Quebec's new premier promises to work with Ottawa
Quebec Premier Philippe Couillard speaks at a news conference following his first cabinet meeting, Thursday, April 24, 2014 at his office in Quebec City. (Jacques Boissinot / THE CANADIAN PRESS)
The Canadian Press
Published Thursday, April 24, 2014 4:12PM EDT
Last Updated Friday, April 25, 2014 6:13AM EDT
QUEBEC -- Quebec's new Liberal premier promised Thursday to work closely with other provinces and the federal government while at the same time defending his own province's interests.
Philippe Couillard said he intended to take that message to a meeting with Prime Minister Stephen Harper later in the day.
"We want to work together with our fellow Canadians in growing the economy and creating jobs but also we're going to assume our full responsibility of defending and promoting Quebec's interests in the federation," the premier said.
"Any changes in Canada's institutions (must) reflect the specific needs of Quebec, the weight we have to maintain in the country and the representation we have to keep in the country."
A spokesman for Harper said the two men met for 50 minutes and described the discussion as "cordial."
Carl Vallee said Harper indicated during the get-together that his government intends to work closely with Couillard on joint priorities such as the economy and job creation.
They also discussed infrastructure, energy and Couillard's maritime policy, Vallee said.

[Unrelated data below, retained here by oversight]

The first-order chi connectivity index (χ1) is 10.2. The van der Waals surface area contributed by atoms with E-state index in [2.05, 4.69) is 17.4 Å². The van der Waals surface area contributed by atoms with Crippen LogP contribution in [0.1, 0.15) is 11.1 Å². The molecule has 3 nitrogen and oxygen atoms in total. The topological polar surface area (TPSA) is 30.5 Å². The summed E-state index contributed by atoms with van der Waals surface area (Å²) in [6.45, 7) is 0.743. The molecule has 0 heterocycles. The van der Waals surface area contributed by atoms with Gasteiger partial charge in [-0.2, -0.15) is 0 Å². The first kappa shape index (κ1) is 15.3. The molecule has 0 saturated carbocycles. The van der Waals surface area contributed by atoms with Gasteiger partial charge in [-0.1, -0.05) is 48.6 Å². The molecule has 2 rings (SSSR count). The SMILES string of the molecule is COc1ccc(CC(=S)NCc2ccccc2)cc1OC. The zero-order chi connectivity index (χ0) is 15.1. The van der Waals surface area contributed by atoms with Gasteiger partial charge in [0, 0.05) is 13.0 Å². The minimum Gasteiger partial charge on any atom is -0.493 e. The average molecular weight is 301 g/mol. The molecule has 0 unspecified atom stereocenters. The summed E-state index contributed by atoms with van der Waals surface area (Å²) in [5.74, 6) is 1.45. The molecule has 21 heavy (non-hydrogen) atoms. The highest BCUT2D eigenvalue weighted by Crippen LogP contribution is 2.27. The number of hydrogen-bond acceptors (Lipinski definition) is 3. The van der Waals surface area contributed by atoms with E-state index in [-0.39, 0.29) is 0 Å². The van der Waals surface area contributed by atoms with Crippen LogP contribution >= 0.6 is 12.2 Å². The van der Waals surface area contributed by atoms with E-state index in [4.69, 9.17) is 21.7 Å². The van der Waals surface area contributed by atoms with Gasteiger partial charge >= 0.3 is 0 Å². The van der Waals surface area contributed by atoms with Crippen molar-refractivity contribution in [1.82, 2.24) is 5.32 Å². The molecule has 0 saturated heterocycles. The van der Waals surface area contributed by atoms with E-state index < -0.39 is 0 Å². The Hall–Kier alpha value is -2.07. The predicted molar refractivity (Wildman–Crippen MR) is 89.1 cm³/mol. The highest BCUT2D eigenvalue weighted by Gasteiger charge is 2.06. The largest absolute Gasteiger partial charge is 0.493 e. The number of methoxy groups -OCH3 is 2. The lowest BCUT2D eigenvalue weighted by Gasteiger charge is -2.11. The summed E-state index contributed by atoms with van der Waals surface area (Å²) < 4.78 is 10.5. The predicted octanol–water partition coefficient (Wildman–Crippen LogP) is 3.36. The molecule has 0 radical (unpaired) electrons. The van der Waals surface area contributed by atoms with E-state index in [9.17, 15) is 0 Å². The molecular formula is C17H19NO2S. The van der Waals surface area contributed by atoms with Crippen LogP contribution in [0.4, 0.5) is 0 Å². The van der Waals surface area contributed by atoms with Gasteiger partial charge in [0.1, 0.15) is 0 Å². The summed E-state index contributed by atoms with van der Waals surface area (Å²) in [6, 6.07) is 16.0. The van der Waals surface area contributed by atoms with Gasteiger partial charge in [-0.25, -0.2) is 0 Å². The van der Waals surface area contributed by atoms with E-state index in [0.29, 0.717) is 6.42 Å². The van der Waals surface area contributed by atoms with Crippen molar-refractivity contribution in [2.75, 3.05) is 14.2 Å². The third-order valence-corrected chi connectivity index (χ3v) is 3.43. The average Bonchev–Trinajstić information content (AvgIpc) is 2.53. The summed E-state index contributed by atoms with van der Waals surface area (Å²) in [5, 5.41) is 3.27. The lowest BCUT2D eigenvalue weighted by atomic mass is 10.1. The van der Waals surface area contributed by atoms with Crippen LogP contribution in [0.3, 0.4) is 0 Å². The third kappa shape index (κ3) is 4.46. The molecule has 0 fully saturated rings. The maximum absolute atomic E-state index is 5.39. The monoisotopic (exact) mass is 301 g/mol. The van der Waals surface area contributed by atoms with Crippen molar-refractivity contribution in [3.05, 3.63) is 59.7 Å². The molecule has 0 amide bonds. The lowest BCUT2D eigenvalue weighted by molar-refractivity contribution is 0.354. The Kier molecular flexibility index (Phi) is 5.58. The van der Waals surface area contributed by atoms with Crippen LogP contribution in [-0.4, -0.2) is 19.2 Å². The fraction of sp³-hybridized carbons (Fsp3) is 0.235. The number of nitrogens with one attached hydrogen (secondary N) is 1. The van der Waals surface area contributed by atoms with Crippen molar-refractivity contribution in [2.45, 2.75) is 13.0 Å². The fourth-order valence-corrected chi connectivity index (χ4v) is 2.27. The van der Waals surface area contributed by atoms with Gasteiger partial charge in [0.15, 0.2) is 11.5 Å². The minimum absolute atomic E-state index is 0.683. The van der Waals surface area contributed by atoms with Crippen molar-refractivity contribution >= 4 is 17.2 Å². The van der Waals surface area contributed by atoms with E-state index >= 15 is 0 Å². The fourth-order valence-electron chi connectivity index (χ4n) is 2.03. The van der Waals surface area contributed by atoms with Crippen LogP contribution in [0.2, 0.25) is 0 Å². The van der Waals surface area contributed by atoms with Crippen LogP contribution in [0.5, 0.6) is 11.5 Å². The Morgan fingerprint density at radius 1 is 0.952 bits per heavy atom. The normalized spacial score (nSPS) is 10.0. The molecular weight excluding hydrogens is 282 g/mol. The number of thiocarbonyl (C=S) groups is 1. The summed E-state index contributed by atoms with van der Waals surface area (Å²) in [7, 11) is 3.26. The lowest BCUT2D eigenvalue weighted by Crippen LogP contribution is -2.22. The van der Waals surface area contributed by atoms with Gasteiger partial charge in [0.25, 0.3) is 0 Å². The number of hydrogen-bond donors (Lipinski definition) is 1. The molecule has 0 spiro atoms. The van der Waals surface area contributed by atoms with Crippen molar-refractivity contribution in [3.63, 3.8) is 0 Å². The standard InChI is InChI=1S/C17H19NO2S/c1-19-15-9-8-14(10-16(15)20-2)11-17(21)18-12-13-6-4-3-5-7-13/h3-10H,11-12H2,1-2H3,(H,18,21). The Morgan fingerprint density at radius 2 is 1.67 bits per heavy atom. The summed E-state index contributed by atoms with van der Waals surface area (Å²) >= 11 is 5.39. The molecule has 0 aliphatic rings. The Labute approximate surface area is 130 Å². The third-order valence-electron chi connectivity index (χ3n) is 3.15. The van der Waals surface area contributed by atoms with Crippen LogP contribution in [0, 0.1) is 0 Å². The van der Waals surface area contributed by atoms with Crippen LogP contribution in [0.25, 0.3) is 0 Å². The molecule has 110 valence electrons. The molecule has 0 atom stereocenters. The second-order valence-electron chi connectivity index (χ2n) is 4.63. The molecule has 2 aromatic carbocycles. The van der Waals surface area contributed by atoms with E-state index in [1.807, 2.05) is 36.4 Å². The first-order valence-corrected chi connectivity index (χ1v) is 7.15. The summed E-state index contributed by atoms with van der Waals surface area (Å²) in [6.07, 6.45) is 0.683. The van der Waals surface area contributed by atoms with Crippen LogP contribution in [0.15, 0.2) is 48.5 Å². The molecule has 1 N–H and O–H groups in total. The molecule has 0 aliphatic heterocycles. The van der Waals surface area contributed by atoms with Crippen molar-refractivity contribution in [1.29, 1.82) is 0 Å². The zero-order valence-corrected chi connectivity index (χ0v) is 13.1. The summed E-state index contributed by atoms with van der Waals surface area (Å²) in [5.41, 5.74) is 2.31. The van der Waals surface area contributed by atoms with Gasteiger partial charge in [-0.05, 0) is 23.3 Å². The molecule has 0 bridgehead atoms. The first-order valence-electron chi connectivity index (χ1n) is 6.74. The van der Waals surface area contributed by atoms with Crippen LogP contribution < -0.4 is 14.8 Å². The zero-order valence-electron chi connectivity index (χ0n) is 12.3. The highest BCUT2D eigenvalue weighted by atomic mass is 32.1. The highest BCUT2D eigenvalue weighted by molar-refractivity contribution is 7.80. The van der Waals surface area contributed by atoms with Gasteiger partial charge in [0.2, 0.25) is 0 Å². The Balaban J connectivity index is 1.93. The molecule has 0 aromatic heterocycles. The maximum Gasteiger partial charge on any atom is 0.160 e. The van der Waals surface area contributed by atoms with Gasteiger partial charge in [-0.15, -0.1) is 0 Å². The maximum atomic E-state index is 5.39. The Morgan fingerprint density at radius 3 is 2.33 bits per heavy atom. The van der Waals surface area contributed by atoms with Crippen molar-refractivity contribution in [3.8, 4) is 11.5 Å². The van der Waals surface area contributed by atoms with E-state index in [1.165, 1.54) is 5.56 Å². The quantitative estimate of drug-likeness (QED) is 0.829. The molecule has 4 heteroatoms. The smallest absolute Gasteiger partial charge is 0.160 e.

Couillard mused during the recent election campaign about travelling to the rest of the country to discuss the idea of eventually holding talks aimed at getting Quebec to sign the Constitution.
After being accused by his political rivals of wanting that signature at any cost, Couillard backtracked and said there was little appetite at the moment for constitutional negotiations.
He also made it clear the initiative would have to come from English Canada.
The election of Couillard's majority government will likely result in improved relations between Quebec and Ottawa after the strained ties the federal government had with the sovereigntist Parti Quebecois.
Harper and Couillard share a focus on the economy, a topic that dominated most of the premier's first news conference since he was sworn in on Wednesday.
He gave Quebecers some bad news, telling them the province's deficit for the most recent fiscal year was $600 million more than projected.
He said the 2013-14 deficit clocked in at more than $3.1 billion instead of the $2.5 billion mentioned by the Parti Quebecois before the recent election.
In a bid to improve public finances, Couillard announced the government will strive to reduce administrative costs as well as imposing a hiring freeze in the public sector.
There will also be cuts to overtime and travel.
Couillard is still aiming to meet the previous PQ government's objective of a $1.75-billion deficit in 2014-15 and a balanced budget the following year.
He said a lot of discipline will be required to meet those objectives.
"It's going to be tough but we're going to do it. We owe it to the next generation."
The national assembly will reconvene on May 20 and Finance Minister Carlos Leitao will table a budget in June.